The two were abducted near a glacier last Monday by Harakat-a- Ansar, a Muslim guerrilla outfit fighting Indian rule in Kashmir.
Police also intercepted a radio message from the guerrilla chief, broadcast from a base in Pakistan, ordering the armed kidnappers to set free the British captives. Gunmen are believed to have moved the two prisoners some 30km from Pahalgam, where they were seized.
A senior Indian official, Hindel Tayubji, said: 'We have a rough idea where they're being held but we don't want to mount a rescue operation. That might panic the abductors.' The kidnapped boy's parents, David and Jennie Housego, with Mr Mackie's wife, Cathy, were anxiously waiting in Srinagar, capital of Kashmir.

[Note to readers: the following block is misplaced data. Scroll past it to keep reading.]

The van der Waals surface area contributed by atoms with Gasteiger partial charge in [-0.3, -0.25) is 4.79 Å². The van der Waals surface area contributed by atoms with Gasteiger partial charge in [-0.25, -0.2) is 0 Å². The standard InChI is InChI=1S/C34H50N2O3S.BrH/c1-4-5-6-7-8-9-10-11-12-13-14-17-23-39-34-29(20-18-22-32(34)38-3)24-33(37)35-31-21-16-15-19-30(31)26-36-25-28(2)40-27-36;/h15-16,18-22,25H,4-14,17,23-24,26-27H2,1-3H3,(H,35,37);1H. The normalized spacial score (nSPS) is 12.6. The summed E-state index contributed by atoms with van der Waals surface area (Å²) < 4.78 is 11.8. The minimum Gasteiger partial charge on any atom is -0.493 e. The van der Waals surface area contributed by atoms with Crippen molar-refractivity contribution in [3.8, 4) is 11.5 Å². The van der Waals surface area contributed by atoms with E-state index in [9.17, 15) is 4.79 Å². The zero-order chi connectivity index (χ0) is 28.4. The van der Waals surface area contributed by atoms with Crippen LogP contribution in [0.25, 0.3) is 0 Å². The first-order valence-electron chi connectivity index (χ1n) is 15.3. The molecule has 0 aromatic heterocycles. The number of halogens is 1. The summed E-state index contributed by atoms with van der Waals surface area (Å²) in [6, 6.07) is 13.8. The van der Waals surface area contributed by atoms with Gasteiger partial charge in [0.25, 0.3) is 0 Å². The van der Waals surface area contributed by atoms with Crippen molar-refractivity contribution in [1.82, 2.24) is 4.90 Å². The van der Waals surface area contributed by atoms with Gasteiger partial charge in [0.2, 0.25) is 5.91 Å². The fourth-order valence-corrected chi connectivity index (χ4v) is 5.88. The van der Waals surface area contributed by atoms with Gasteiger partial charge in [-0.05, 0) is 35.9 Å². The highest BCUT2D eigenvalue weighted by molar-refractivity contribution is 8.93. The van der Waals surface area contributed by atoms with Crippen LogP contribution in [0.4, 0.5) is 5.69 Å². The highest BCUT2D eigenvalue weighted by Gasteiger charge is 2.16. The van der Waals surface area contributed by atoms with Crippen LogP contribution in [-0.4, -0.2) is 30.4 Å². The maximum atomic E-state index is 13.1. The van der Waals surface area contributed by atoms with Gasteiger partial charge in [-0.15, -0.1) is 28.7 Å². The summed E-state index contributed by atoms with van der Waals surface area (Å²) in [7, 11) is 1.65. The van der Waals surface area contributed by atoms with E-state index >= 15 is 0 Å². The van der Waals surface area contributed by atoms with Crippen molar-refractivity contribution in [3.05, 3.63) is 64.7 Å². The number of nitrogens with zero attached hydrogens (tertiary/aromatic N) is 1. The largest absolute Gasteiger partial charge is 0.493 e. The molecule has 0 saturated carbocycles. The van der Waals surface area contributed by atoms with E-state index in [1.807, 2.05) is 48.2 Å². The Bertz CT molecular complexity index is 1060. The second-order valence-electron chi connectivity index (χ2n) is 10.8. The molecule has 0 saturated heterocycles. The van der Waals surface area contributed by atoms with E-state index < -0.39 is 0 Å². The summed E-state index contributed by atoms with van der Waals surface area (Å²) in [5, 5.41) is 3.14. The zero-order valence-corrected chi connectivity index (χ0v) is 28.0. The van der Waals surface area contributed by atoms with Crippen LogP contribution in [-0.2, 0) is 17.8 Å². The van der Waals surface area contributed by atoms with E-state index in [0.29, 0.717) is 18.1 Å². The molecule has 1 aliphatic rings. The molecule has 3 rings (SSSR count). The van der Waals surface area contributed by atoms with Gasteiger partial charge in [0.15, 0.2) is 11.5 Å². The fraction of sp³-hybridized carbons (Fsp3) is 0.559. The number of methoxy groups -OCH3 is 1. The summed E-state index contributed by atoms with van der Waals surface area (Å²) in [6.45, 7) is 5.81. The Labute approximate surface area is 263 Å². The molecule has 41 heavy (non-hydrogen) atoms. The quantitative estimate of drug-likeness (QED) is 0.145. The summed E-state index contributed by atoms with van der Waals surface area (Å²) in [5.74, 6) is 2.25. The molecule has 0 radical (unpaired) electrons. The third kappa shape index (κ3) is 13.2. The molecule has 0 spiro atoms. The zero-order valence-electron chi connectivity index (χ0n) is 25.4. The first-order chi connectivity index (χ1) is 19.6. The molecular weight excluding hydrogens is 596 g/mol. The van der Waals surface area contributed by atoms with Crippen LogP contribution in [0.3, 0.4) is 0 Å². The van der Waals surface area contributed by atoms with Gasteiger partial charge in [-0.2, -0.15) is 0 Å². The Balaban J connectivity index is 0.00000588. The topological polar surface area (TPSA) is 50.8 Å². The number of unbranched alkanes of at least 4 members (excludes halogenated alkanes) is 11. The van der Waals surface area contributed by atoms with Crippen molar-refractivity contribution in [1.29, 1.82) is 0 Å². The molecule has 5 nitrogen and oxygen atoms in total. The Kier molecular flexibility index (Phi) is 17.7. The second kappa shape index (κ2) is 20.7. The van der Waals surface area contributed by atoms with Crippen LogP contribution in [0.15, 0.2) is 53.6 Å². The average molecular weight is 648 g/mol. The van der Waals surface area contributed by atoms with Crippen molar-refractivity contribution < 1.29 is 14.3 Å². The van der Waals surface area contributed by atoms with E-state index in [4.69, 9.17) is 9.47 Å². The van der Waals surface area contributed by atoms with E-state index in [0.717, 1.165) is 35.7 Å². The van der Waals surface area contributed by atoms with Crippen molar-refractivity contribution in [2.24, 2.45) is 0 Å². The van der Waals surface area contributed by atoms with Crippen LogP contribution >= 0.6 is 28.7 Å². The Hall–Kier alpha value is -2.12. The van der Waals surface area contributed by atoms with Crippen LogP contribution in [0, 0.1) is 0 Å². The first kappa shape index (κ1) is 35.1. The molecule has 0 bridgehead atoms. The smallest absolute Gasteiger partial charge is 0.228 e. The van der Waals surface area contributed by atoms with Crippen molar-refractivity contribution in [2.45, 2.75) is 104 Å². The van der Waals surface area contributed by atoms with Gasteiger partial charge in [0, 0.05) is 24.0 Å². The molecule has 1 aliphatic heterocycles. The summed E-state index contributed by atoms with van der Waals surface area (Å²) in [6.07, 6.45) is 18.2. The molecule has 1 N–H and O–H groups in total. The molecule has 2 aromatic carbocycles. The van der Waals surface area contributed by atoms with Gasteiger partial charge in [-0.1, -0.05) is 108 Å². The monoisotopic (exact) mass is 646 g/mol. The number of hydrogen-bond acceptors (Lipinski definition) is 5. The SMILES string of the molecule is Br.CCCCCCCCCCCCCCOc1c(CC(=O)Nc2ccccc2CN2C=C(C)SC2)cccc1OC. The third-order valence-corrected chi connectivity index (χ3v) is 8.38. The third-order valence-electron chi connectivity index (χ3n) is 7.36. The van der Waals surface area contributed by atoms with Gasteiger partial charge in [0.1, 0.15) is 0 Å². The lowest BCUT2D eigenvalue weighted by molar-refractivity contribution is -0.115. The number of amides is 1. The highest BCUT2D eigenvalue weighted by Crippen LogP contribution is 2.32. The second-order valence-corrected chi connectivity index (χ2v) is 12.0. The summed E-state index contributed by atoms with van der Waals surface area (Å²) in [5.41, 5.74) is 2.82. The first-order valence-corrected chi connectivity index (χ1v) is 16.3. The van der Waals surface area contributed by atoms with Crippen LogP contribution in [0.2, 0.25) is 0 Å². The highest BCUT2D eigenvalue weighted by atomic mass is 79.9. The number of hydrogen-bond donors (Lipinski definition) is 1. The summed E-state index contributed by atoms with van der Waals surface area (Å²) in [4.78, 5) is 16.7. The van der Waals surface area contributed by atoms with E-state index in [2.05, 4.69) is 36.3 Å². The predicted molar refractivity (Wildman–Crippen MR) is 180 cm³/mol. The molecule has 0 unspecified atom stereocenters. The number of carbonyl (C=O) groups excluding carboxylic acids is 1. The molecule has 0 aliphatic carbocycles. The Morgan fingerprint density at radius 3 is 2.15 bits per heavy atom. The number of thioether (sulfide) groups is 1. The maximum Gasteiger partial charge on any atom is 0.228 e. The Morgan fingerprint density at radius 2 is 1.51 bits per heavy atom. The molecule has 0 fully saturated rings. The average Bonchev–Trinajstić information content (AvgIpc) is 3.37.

A communique issued yesterday by Harakat-a-Ansar claimed that the two Britons were 'being treated very well - like honoured guests'. It also claimed the pair would be freed once the rebels moved camp away from a sweep by the Indian army in the mountainous region.
Harakat-a-Ansar, a fundamentalist group, has many Afghan and Pathan tribesmen among its insurgents who view the three-year Kashmiri Muslim uprising as a 'holy war' against the Indian security forces. The rebels claimed they kidnapped the two Britons to frighten away tourists and to draw attention to human rights abuses by Indian troops.
Various Kashmiri insurgent groups are fighting an estimated 200,000 Indian paramilitary forces in Kashmir. Some guerrillas want a separate homeland. Others want to unite with Kashmir's Muslim neighbour, Pakistan.
Hizbul-Mujahideen, the largest pro-Pakistan group, has condemned the kidnapping. In Srinagar, sources said that guerrillas of Hizbul-Mujahideen had joined the abductors and were trying to persuade them to free the hostages.Reuse content